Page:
The Hearts of Horses

The Hearts of HorsesHorse books for kids and young adults are fairly common.   I was a huge horse book fan as a kid, some of my favorites being Black Beauty, The Black Stallion series,  and Smoky the Cow Horse.  I had dreams of becoming a kind, caring, gentle horsewoman, and of having that wonderful bond with my horse that is described in these books.  The reality is, though, that horses are a lot of money, and a lot of work, and if you’re not going to spend a lot of time with them, you’re better off not having one.   So at least thus far in my life, no horse.

When I came across The Hearts of Horses a few months ago at a local bookstore, I thought that perhaps I had come across a horse book for adults.  I’ve read one other book by Molly Gloss, The Jump-Off Creek, which I really enjoyed.  This book is similar to The Jump-Off Creek in that it has a strong female character, one interested in ‘cowboying’, and that it takes place in Oregon.

The year is 1917, and while World War I has been raging in Europe for awhile, this is the first winter of American involvement in the war.  Nineteen-year-old Martha Lessen rides into a remote county in eastern Oregon, hoping to find work as a ‘broncobuster’.  With many of the county’s young men off fighting the war, there aren’t any male broncobusters around, and there are some horses that need training.  So Martha is hired by George Bliss to tame a couple of his horses.  He is so impressed with her quick success, and by her gentle methods, which do not involve breaking a horse’s spirit or beating them, that he recommends her to the neighbors in this small community.  Martha soon finds herself with enough horses to tame that she has work for the winter.  After the initial ‘breaking’, getting a horse gentle enough to be ridden, they need daily training to refine their skills, so she sets up a daily circle ride, where she rides from one ranch to another, switching horses at each stop, giving them the experience that they need to become good, reliable, useful horses.

This circle ride provides glimpses into the homes and lives of the various horse owners.  There are Reuben and Dorothy Romer, a family with an alcoholic husband, a wife who chops wood for the school to support the family, and their three children.  There is Walter Irwin, a nice enough man on his own, who has hired the cruel and abusive Alfred Lagerwell to manage his ranch.  Ruth and Tom Kandel have bought a young horse for their son, who is on the brink of thirteen.  It is to be Tom’s last gift to his son, as he is diagnosed with cancer that is beyond surgery or hope.  The Thiede’s are a young German couple, experiencing the distrust of their community in a time of war against their father land.  They are loyal to the United States, but people trust them less and less as the war rages on.  Then there are the Woodruff sisters, spinsters who are not interested in settling down into becoming housewives, just the kind of women that Martha admires and aspires to be.  The Woodruff sisters have a hired hand, Henry Frazer, who understands Martha more than she knows…or at least, he would like to.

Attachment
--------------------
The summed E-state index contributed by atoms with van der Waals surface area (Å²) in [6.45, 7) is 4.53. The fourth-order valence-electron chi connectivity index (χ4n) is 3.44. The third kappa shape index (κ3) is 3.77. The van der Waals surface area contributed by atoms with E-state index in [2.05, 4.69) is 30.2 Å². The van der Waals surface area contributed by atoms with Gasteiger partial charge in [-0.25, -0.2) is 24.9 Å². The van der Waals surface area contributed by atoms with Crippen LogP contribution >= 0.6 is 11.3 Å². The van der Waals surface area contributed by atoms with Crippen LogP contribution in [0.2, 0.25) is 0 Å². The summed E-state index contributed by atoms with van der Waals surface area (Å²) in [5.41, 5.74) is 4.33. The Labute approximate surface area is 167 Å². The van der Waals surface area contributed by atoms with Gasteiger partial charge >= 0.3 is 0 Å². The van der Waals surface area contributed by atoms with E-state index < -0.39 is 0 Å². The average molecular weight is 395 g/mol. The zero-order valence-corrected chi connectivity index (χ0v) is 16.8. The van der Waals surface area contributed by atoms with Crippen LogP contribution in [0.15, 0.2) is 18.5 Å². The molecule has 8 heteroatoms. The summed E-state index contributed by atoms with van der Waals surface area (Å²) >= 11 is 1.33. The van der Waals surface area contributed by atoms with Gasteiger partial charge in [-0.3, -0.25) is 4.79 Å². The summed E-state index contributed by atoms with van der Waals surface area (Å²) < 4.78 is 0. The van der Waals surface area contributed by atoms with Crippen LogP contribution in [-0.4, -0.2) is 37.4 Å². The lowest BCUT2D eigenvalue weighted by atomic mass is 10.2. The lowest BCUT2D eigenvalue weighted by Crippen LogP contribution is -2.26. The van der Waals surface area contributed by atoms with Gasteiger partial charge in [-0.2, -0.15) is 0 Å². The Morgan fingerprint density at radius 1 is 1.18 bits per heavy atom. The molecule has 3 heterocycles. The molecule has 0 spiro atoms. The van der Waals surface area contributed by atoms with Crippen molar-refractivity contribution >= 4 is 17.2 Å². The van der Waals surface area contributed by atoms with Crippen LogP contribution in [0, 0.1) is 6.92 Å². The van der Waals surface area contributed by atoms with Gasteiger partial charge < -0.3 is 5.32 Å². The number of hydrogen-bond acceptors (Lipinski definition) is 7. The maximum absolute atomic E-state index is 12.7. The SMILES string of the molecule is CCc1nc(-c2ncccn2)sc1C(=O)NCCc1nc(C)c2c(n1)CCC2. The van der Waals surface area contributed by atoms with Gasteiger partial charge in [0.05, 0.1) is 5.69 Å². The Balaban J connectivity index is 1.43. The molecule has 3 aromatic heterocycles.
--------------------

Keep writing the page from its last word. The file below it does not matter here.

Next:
Through the circle ride, the story moves through the families on her route and their separate dramas.  Martha becomes more than a temporary worker, she becomes a member of the community, cared for and depended upon by her neighbors.  Their hopes and fears permeate the story with its heart, their losses are harrowing and ring true.

Martha flared up.  “I don’t know either, but if you let him go on working here he’ll go on hurting the horses until he kills one, which I won’t let happen.”  Her voice shook from deep feeling, and she cleared her throat a couple of times to try to hide it.  She put her hands inside her coat pockets and fisted them.

Walter stared at her, taken aback, startled to see tears standing briefly in her eyes.  He hardly knew the girl, but on the evidence of her dress and the masculine work she’d chosen for herself he had formed an opinion of her as hard and leathery, not very much different from the ranch men who were his neighbors, men he believed to be without an ounce of soft feeling or the capacity for sentiment.  Martha went on looking at him heatedly, with her chin squared and her fists working inside her coat.  Her silence and her stubborn stare made him feel put upon, provoked into taking some kind of action.  He turned from her again and looked out at the mountain range without seeing it, and in a moment found the gumption to put himself on the right side of the question.

It is quiet moments like this that fill the pages of The Hearts of Horses.   Quiet moments that separately are wonderful little stories in and of themselves.  Together, they make a wonderful book, one that didn’t strike a false note, and the glimpse into a time long gone was interesting both for that time behind us, and for the mirrors to our lives today.

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